Send to

Choose Destination
Autoimmunity. 1997;26(3):173-87.

Effects of HgCl2 on the expression of autoimmune responses and disease in diabetes-prone (DP) BB rats.

Author information

Department of Pathology, University of Connecticut Health Center, Farmington 06030, USA.


Repeated exposure of Brown Norway (BN) rats to relatively low doses of HgCl2 induces autoantibodies to renal antigens (e.g., laminin) and a membranous glomerulonephropathy characterized by proteinuria. In contrast, Lewis (LEW) rats are "resistant" to the autoimmune effects of mercury and, when exposed to this metal, are protected against experimental autoimmune encephalomyelitis (EAE) and Heymann's nephritis. To date, there is no information on "suppressive" effects of mercury in naturally occurring (so-called "spontaneous") rat models of autoimmune disease. Therefore, we have administered HgCl2 to diabetes-prone (DP) BB rats, animals that spontaneously develop both insulin-dependent diabetes mellitus (IDDM) and thyroiditis. We found that DP rats treated with mercury or water for a period of 40-125 days developed autoantibodies to thyroglobulin, with a higher incidence in HgCl2-injected animals (92% vs. 56% in H2O-injected controls). A novel finding of our study was the detection of autoantibodies to laminin in the same rats, again with an increased incidence after HgCl2 treatment (83% vs. 44%). IgG2a was the most frequently detected isotype of antibodies to laminin, followed by IgG1, IgG2b and IgG2c. The IgG isotype profile suggests that treatment with HgCl2 may activate both Th1 and Th2 lymphocytes in BB rats. In spite of these stimulatory effects on autoantibody responses, we found that there was no difference in the incidence of IDDM and thyroiditis between HgCl2-treated and control animals. We conclude that the suppressive effects of mercury previously observed in EAE and Heymann's nephritis of LEW rats do not occur in "spontaneous" autoimmune IDDM and thyroiditis of BB rats. Therefore, immune suppression caused by HgCl2 cannot be considered a common phenomenon, but may be a genetically determined characteristic of LEW rats, possibly related to a specific or unique cytokine profile of this particular rat strain. In contrast, while mercury does not seem to recruit, induce or rescue regulatory T cell function in DP rats, it does stimulate autoantibody responses in these animals.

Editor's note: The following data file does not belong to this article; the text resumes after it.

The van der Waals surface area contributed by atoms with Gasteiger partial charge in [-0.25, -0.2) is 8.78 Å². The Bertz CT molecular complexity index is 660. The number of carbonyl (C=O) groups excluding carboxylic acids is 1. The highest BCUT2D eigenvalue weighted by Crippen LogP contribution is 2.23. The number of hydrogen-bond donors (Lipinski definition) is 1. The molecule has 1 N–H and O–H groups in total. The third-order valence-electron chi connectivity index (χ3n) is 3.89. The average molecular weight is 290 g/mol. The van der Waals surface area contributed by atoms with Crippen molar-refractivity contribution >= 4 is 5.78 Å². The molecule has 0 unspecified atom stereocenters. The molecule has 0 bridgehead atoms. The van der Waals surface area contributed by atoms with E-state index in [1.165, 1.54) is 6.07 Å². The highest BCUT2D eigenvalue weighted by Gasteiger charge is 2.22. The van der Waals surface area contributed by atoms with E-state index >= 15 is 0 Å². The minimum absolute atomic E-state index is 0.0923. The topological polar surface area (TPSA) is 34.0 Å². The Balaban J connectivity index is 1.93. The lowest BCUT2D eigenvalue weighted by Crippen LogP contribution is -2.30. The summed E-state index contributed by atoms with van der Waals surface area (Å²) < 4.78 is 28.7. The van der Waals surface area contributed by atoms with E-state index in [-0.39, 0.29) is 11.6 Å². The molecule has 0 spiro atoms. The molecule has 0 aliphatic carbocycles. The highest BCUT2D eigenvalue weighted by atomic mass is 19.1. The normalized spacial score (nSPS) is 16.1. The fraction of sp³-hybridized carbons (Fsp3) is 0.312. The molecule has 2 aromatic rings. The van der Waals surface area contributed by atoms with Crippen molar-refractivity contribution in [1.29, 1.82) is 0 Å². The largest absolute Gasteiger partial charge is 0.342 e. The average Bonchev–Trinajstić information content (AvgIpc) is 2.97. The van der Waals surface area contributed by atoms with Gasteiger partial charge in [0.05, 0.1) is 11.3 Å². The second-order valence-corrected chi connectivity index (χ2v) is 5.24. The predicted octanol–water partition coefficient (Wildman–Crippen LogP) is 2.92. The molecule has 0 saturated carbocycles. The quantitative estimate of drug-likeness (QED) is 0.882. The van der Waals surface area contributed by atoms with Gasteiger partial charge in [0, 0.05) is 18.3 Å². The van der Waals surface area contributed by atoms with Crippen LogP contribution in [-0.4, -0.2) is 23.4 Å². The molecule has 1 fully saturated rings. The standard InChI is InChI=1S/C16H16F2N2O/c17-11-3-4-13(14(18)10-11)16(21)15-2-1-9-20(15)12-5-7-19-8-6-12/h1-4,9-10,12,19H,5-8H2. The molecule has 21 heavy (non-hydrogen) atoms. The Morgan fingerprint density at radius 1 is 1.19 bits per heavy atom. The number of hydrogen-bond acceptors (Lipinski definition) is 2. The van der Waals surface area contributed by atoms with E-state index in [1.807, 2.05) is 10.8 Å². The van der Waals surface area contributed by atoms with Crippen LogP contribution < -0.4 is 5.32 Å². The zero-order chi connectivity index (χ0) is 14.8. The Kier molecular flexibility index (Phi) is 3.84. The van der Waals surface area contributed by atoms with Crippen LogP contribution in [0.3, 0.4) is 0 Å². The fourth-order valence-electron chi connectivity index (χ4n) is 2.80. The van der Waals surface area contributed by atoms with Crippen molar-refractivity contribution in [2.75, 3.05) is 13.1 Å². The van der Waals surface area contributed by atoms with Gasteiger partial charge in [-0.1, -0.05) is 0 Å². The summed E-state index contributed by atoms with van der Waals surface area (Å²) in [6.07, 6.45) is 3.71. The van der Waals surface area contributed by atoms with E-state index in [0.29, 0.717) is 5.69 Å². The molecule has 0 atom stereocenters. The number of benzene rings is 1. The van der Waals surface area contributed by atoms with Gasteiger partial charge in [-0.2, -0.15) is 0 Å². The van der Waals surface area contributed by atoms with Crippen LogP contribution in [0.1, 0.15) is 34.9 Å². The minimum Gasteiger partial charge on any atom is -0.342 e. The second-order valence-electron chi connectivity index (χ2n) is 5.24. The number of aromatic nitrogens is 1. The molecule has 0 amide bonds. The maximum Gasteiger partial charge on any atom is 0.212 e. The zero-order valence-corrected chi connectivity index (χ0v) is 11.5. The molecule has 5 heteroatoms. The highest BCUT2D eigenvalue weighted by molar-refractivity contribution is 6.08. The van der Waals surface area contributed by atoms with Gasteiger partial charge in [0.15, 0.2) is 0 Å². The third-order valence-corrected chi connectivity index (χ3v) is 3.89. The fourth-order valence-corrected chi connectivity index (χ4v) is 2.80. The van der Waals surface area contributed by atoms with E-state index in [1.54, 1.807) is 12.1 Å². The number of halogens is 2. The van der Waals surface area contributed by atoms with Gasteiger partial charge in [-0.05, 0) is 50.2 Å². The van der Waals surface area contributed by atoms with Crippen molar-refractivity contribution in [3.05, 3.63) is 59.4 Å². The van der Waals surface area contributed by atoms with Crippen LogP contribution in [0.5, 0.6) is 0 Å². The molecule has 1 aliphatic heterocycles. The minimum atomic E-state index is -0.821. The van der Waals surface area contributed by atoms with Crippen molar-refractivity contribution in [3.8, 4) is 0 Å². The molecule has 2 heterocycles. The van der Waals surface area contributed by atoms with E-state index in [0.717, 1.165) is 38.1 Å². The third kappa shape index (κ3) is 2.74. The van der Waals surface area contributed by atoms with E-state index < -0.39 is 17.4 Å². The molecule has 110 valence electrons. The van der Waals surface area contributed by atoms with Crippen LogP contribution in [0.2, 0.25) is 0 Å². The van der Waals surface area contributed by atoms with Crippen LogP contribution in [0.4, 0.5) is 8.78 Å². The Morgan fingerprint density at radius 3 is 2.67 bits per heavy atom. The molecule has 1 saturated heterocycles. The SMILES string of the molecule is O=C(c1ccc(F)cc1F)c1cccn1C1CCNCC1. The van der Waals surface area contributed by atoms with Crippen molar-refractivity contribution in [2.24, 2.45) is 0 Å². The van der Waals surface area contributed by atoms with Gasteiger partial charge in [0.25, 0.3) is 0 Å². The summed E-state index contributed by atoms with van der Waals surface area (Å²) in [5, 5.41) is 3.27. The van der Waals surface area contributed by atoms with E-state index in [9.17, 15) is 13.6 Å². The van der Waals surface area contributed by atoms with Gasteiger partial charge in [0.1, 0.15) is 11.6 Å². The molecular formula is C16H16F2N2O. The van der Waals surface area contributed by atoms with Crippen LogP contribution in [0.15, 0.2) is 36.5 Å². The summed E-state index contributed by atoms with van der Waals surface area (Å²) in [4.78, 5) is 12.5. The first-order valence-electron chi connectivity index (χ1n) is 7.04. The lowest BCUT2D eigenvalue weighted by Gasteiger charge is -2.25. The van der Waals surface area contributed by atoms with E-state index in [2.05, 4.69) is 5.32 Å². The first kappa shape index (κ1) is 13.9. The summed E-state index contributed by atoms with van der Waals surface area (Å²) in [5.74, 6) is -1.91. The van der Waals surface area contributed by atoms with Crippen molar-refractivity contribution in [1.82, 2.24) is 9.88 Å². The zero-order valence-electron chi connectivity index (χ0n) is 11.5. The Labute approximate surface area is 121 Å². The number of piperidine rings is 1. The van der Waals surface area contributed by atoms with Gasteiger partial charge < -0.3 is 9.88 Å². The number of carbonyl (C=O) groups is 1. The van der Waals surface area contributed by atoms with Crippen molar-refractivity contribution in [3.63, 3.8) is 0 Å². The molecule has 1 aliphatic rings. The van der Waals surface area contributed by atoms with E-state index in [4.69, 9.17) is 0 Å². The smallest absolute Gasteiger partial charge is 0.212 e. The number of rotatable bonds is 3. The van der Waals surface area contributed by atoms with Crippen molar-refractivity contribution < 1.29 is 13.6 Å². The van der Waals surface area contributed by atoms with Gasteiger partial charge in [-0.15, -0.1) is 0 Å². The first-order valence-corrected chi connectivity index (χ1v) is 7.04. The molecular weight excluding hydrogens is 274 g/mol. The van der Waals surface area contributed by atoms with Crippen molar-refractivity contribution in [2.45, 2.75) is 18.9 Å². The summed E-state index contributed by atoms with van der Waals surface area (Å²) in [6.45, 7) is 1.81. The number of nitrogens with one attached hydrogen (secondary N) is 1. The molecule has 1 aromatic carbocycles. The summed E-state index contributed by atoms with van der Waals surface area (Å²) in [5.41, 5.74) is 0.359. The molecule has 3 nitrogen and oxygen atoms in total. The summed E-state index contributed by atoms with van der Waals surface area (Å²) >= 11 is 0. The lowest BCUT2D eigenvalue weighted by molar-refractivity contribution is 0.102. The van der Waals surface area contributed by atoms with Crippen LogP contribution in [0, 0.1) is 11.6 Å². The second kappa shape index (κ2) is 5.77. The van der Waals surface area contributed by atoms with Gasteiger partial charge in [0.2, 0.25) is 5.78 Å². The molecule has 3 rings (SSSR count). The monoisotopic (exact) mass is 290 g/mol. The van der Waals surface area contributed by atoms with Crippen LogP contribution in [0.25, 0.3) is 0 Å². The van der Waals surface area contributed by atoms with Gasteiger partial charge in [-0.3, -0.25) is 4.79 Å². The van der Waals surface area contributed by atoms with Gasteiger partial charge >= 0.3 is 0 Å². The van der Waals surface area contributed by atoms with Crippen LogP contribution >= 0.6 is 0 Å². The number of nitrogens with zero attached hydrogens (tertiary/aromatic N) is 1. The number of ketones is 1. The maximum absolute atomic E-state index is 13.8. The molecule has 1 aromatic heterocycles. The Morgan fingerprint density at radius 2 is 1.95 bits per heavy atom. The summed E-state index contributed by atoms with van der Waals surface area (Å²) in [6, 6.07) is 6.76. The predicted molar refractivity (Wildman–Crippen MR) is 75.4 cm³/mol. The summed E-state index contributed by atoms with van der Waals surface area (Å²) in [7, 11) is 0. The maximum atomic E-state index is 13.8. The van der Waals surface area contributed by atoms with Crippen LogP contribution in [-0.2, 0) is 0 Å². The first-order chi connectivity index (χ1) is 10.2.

[Indexed for MEDLINE]

Supplemental Content

Full text links

Icon for Taylor & Francis
Loading ...
Support Center